My command was kept supplied with rations by the persevering energy of Major Elder, brigade commissary. Major Hinkle, brigade quartermaster, for his untiring efforts to alleviate the sufferings of the wounded, who were collected at the station awaiting transportation to Richmond, has merited my particular thanks. I enclose the list of casualties.

I have the honor to be,

Very respectfully, &c.,

E. A. Perry, Brigadier-General, P. A. C. S.

Report of Brigadier-General Mahone.

headquarters Mahone's brigade, Anderson's division, May 27, 1863.
To Major T. S. Mills, A. A. G., Anderson's Division, First Corps, A. N. Va.:
Major: I beg leave to report the operations of this brigade in the late battles of the Rappahannock.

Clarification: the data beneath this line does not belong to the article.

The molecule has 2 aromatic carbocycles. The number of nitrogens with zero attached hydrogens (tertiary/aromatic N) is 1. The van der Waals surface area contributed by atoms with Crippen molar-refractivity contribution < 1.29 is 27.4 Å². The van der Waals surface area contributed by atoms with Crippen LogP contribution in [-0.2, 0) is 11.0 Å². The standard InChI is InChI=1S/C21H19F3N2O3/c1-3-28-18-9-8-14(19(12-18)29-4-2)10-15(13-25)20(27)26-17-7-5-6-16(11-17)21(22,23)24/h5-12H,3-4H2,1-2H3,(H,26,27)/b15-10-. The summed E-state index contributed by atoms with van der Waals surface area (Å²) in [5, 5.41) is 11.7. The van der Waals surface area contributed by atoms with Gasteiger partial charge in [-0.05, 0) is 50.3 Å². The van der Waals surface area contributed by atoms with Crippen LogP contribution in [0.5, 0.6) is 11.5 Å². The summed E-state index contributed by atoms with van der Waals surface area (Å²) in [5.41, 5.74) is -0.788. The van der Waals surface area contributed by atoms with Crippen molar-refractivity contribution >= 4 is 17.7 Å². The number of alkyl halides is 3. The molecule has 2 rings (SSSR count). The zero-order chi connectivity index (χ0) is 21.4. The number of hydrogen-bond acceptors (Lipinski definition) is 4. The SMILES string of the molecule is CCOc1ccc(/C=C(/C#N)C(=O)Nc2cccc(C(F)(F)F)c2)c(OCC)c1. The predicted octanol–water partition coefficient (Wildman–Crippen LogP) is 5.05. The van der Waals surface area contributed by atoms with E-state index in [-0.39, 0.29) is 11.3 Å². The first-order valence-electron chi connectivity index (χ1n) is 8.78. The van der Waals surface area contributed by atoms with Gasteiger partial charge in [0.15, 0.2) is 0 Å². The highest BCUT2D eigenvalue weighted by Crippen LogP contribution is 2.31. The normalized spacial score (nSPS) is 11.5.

It is proper to premise, that this brigade with that of General Posey, had been stationed near the United States Ford for the purpose of defending that crossing of the Rappahannock. On Wednesday, the twenty-ninth April, it was reported to me that the enemy had made his appearance in force at the Germana and Ely's Crossings of the Rapidan. This appearance of the enemy upon our flank and rear rendered our position at the United States Ford no longer tenable, and with a view to checking his advance upon the flank of our army, as was now clearly discerned to be his aim, the two brigades, General Posey's and mine, were immediately placed in position near Chancellorsville, so as to cover the roads from the Germana and Ely's Crossings of the Rapidan and that of the United States Ford, uniting at Chancellorsville. In the mean time our camps, stores, equipage, transportation, and sick were sent to the rear, and without any material loss of any of them. The brigades occupied their position at Chancellorsville, as indicated, until next morning, Thursday, the thirtieth instant, when, under the direction of the Major-General commanding the division, who had happily joined us during the night, they fell back on the United States mine road, this brigade at and covering the crossing by that road of the old turnpike. Before leaving our position at Chancellorsville, however,.the enemy's cavalry advanced on the Ely's Ford road, made its appearance, and after a precipitate advance upon our picket, capturing several, he subsequently came upon our rear guard, the Twelfth Virginia infantry, Lieutenant-Colonel Field commanding, and was repulsed so effectually as to leave us free from any further annoyance during the change of position, to which I have already referred, and then in process of execution. Shortly after we had taken up our new line, at the intersection of the mine and turnpike roads, the enemy came down the turnpike in considerable force of cavalry and infantry, but nothing occurred at this point beyond a little skirmishing with his sharpshooters and reconnoitring parties. The next day, Friday, first May, this brigade led on the turnpike in the general advance of our forces, and very shortly engaged the enemy under General Sikes, when we had quite a brisk little engagement, artillery and infantry, Major-General McLaws commanding. The enemy, (United States regulars,) many of whom we captured, was promptly repulsed, and our line of battle, now formed, was moved rapidly forward to a point on the turnpike south of Chancellorsville, about one and a quarter miles, known as McGees. This brigade continued here with Major-General McLaws's forces confronting the enemy's line of battle in that quarter, until the next day, when it was transferred and occupied our front line immediately on the left of the plank road. In this position we continued, up to the fall of Chancellorsville, engaging the enemy more or less warmly as the progress of General Jackson's operations on his flank and rear seemed to call for, and as the range of his, General Jackson's, enfilading fire would allow. It was during this service of the brigade that the advance line of skirmishers of the